Hi Ian

    The diode splitter is basically a dumb device which splits the charge between the two battery banks.  One of the problems with them is that you suffer voltage loss through them of anywhere between 0.5 and 1.5 volts.  On my boat, I was only getting 12.9v out of the diode splitter, but the alternator was pushing out 13.6v.  As you can imagine, 12.9v is pretty rubbish.  If you have a modern alternator, you can just replace the diode splitter with a VSR, which basically does the same thing but without the voltage loss.

    The Sterling A to B is an altogether different beast.  What it does is very clever.  It treats the battery banks completely separately. It charges the engine battery first, pretty much as you would get if the alternator was attached directly to it.  What it then does for the house bank is to drag the voltage at the alternator down so that the alternator produces maximum amps.  It them boosts the voltage back up.  The net result is that you get massively more charge going into your house batteries.  It also acts as a proper 4-stage charger, so will pause the fast charge every so often for a few minutes to let the batteries settle and cool, and once the batteries are fully charged it will put them onto a float charge.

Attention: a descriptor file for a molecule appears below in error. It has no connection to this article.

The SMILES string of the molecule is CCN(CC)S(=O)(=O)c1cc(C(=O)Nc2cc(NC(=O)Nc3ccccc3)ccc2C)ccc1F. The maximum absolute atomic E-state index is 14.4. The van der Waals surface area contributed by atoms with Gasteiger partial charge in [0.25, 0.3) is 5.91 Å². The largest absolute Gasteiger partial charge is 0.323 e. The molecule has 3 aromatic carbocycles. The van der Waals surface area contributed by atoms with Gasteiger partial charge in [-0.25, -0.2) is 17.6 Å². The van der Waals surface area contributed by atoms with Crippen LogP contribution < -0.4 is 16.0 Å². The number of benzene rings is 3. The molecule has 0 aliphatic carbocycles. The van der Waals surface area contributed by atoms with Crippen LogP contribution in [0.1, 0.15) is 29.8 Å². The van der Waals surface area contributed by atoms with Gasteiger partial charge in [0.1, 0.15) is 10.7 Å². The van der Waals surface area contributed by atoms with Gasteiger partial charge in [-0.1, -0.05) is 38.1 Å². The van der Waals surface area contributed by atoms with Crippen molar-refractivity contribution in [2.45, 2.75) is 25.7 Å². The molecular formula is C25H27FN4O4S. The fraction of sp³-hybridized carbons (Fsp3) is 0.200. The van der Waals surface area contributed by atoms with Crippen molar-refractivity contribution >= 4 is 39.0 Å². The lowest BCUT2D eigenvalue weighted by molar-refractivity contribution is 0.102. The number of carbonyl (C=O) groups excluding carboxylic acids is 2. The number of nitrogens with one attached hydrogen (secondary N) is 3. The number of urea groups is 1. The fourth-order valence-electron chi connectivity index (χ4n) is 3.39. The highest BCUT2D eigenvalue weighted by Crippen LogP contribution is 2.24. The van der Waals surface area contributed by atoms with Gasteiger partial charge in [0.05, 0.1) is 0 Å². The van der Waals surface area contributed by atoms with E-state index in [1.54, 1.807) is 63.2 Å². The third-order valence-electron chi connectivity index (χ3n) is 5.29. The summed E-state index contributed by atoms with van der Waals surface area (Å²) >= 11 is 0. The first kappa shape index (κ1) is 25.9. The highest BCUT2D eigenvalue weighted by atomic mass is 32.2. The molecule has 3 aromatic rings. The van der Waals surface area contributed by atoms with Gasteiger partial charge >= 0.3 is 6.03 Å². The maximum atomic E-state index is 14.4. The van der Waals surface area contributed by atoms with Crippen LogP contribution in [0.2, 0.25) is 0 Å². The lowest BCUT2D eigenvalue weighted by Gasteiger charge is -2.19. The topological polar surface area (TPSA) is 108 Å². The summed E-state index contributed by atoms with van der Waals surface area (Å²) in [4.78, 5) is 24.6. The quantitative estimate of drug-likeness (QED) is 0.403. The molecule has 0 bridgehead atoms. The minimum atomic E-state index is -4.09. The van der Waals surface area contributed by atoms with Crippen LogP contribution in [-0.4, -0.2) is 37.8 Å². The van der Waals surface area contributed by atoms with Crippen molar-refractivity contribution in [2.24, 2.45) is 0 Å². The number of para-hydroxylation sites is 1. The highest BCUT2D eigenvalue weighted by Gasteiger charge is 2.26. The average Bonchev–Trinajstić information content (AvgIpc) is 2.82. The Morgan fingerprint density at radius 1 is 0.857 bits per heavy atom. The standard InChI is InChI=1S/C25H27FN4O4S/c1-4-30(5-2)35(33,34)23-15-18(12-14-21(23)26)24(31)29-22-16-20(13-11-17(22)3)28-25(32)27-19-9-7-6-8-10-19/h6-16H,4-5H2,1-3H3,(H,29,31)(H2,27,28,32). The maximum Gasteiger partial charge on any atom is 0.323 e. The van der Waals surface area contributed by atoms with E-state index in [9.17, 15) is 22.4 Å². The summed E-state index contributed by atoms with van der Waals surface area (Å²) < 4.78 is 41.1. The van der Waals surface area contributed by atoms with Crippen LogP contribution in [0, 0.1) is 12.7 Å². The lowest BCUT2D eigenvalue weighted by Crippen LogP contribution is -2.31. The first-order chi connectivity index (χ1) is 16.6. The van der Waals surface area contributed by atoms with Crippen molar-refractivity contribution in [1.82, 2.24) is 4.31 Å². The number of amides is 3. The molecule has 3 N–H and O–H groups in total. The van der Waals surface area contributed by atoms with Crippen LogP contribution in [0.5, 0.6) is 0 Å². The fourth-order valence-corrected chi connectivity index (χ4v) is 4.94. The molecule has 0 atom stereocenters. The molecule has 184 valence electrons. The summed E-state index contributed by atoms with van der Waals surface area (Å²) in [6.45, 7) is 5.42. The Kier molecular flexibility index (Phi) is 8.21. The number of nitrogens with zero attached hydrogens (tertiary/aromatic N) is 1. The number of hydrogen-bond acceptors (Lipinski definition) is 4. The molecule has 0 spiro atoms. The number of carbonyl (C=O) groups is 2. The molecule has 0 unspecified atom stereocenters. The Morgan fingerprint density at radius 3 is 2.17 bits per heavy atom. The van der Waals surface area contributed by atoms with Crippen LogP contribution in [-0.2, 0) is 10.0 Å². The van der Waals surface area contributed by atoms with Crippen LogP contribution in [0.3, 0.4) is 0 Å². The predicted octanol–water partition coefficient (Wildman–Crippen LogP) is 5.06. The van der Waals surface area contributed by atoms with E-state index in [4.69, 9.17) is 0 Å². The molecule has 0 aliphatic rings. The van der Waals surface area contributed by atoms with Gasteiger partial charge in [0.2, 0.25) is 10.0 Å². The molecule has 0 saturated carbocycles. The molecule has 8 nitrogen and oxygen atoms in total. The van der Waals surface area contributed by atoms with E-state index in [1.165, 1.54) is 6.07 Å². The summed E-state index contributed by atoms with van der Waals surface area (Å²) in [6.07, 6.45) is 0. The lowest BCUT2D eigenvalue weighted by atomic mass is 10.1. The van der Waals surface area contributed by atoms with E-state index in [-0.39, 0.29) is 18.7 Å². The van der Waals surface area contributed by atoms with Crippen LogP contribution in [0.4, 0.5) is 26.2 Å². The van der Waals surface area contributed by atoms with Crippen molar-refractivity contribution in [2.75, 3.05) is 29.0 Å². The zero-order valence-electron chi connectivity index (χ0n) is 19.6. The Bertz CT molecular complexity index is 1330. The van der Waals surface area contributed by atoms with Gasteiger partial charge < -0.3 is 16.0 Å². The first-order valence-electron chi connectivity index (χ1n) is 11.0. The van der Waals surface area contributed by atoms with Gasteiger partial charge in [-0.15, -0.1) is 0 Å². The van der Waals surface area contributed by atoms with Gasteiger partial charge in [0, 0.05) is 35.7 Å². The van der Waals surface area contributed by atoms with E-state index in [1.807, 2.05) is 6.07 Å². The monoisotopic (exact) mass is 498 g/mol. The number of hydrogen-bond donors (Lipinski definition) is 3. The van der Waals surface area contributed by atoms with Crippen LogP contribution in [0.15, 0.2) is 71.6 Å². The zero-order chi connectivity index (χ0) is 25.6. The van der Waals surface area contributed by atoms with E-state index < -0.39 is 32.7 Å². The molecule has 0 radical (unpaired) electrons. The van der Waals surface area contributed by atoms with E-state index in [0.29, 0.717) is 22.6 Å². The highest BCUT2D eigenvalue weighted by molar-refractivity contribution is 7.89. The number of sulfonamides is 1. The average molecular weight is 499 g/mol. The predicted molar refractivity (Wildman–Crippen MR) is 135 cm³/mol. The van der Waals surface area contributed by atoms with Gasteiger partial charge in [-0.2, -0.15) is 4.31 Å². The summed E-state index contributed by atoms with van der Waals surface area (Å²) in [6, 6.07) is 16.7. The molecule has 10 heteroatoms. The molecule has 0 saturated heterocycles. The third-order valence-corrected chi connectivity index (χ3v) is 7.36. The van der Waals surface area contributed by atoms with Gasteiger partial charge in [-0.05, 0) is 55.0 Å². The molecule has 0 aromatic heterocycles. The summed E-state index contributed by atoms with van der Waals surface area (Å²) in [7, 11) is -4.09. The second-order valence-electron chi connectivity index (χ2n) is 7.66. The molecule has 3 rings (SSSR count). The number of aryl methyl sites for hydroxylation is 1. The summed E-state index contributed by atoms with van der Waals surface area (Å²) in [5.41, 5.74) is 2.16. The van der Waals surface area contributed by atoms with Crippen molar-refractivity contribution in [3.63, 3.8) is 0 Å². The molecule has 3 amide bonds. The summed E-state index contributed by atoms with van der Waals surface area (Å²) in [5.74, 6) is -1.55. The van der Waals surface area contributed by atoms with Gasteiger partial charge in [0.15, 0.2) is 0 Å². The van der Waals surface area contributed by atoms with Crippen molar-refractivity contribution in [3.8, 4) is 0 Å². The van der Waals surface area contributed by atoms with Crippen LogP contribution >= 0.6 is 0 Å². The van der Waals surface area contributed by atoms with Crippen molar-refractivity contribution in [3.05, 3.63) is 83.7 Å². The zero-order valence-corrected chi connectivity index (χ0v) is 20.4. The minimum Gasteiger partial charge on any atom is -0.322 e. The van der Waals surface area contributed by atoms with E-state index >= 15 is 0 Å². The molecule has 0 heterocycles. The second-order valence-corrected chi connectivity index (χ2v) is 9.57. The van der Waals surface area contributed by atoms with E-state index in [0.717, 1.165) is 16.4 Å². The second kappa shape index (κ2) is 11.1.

It’s a really easy unit to install, as it just uses the same 3 connections as the diode splitter (so it’s a simple swap-out), and you just need to run a return cable to the battery negative system.

    It does put a fair bit of load onto the alternator and can generate black dust off the belt, so you need to replace the belt every year or two, but it’s a complete game-changer when it comes to charging the house bank, especially if you have an older alternator like a 60a Valeo that was fitted by Volvo.